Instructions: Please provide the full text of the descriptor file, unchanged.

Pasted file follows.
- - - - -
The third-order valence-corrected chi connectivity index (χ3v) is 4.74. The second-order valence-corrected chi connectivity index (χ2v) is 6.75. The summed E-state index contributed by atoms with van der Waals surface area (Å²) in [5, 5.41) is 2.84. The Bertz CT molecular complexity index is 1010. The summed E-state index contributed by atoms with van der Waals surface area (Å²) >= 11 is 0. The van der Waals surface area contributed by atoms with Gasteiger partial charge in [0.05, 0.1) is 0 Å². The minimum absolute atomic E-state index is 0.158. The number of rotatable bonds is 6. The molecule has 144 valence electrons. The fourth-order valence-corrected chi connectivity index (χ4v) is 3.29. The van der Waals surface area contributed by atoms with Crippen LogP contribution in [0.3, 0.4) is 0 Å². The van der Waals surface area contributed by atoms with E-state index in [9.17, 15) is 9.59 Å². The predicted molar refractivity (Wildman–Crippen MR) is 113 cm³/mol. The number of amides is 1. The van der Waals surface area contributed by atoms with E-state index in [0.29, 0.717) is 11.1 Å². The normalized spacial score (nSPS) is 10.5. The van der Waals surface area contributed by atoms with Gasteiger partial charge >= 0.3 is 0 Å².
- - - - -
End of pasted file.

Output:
The third-order valence-corrected chi connectivity index (χ3v) is 4.74. The second-order valence-corrected chi connectivity index (χ2v) is 6.75. The summed E-state index contributed by atoms with van der Waals surface area (Å²) in [5, 5.41) is 2.84. The Bertz CT molecular complexity index is 1010. The summed E-state index contributed by atoms with van der Waals surface area (Å²) >= 11 is 0. The van der Waals surface area contributed by atoms with Gasteiger partial charge in [0.05, 0.1) is 0 Å². The minimum absolute atomic E-state index is 0.158. The number of rotatable bonds is 6. The molecule has 144 valence electrons. The fourth-order valence-corrected chi connectivity index (χ4v) is 3.29. The van der Waals surface area contributed by atoms with Crippen LogP contribution in [0.3, 0.4) is 0 Å². The van der Waals surface area contributed by atoms with E-state index in [9.17, 15) is 9.59 Å². The predicted molar refractivity (Wildman–Crippen MR) is 113 cm³/mol. The number of amides is 1. The van der Waals surface area contributed by atoms with E-state index in [0.29, 0.717) is 11.1 Å². The normalized spacial score (nSPS) is 10.5. The van der Waals surface area contributed by atoms with Gasteiger partial charge >= 0.3 is 0 Å².